Several women entrepreneurs were sharing their wisdom at the Rotman School of Business’s Women’s Conference on Friday. Every year for the past three years, the 4th year students have organized an all-day conference for their peers.
As I arrived at the Four Seasons Hotel, there seemed to be a sea of young women in short navy suits and high, high heels. (how do they walk in them?) They were mainly Commerce students and I’d helped the team this year recruit speakers for the different career panels and agreed to moderate a couple of Entrepreneur panels for them.
Most of the women on the panels were seasoned business owners and on the whole their answers were fairly consistent, except when we got to the discussion around finances.
How they tracked their finances ranged from a daily cash flow statement to an inventory count to an annual financial statement.
But no matter how they counted their money, the panelists were all doing well and it speaks to the fact that there’s never just one way. The key is to develop a system that works for you; and if it’s not working in your favour, adjust and change.
And as for their advice for the new entrepreneur, a common response was to surround yourself with people who had different skill sets and strengths to yourself. One woman went as far as to suggest hiring people brighter than yourself. All acknowledged that while at the start you do have to be the multi-tasker and do everything yourself, once finances allowed, hiring for your weaknesses was an important first step to taking your business to the next level.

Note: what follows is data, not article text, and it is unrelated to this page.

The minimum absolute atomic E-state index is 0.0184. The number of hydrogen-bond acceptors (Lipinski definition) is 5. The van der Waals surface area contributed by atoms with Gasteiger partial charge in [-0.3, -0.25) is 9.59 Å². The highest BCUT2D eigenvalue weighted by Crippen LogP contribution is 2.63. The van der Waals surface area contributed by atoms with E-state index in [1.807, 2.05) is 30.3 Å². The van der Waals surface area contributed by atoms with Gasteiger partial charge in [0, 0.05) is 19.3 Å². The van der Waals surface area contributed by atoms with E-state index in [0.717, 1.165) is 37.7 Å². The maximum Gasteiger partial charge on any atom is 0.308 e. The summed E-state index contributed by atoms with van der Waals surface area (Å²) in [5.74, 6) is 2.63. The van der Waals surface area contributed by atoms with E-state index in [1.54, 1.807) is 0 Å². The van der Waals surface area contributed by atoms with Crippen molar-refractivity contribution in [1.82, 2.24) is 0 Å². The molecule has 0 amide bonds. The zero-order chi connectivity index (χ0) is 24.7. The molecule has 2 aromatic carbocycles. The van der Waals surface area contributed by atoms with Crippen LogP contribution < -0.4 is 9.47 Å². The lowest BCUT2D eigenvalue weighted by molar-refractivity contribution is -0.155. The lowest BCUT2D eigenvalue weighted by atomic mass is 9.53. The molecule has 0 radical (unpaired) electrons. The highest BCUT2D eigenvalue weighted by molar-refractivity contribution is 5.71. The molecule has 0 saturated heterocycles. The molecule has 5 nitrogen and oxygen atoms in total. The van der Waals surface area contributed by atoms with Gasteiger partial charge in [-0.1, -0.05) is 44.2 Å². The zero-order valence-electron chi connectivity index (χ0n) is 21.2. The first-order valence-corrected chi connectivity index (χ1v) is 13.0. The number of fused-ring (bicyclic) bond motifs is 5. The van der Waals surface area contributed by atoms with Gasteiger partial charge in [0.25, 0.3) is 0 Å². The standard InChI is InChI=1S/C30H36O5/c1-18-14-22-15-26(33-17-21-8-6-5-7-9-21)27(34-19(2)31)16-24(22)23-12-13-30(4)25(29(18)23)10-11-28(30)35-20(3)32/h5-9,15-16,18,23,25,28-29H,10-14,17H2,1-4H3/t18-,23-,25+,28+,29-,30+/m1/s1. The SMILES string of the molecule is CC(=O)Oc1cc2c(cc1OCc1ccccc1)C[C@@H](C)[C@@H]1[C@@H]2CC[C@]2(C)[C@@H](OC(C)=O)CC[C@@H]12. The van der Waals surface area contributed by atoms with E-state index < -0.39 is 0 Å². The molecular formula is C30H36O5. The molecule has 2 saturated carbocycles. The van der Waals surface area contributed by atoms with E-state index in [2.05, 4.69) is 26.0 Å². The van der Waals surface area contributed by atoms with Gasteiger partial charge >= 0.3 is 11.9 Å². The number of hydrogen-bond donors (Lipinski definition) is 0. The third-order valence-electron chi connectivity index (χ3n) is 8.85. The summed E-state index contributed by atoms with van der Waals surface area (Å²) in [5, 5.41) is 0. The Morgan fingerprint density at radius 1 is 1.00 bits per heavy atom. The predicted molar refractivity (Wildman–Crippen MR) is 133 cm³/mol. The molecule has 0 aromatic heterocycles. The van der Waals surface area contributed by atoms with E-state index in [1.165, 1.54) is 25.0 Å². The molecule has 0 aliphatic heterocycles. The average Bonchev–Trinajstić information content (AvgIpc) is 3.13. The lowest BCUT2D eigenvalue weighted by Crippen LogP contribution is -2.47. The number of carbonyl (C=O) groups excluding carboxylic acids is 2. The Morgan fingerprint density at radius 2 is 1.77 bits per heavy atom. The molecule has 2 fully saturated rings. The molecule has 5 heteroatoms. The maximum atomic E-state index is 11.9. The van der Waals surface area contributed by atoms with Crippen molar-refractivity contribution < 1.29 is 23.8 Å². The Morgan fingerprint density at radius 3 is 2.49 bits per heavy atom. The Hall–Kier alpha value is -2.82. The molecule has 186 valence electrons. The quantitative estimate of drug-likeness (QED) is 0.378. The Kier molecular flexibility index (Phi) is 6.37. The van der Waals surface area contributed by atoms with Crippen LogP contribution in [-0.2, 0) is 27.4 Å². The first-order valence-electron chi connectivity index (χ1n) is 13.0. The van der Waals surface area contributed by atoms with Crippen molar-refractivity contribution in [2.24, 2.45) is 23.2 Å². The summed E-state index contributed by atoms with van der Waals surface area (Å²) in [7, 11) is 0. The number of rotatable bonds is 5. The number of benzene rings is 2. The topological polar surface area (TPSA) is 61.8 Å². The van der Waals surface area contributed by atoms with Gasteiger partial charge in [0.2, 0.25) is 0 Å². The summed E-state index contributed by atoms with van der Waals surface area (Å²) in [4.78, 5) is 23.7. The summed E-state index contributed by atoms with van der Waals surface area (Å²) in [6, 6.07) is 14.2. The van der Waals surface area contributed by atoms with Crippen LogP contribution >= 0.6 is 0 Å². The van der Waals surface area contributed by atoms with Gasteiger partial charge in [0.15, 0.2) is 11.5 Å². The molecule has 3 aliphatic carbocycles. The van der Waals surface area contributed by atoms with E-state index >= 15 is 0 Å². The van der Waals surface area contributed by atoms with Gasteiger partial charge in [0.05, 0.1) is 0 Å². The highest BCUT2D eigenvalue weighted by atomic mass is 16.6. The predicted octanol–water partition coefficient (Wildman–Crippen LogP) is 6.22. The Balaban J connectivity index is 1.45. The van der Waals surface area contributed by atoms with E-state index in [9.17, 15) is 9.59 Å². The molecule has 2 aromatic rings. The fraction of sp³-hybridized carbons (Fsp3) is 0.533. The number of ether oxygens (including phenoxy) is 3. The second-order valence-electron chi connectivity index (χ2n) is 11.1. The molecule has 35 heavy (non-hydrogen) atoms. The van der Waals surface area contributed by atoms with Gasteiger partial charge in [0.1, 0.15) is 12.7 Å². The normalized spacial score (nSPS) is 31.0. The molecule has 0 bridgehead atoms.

But pay yourself first was one strong recommendation. While it may be tempting to pour all the money back into the business, it was important to get paid, and that you value your time.
Hiring and retaining the right staff was identified as another crucial element and once you had a team, determining your core values, mission and purpose became more important as creating a positive work culture impacted your end results and whether people stayed with you for the long haul.
No matter what session I sat in on, one of the questions from the young women in the audience always revolved around work-life balance. Know what that is? Neither do I and I guess they will find out soon enough. Certainly when you start a business, it is your balance sheet you are more worried about, not balancing your life, that’s a lofty dream for the future.
Reality is you have to be passionate, determined and work hard if you want to succeed, and for sure, running your own business is not for everyone.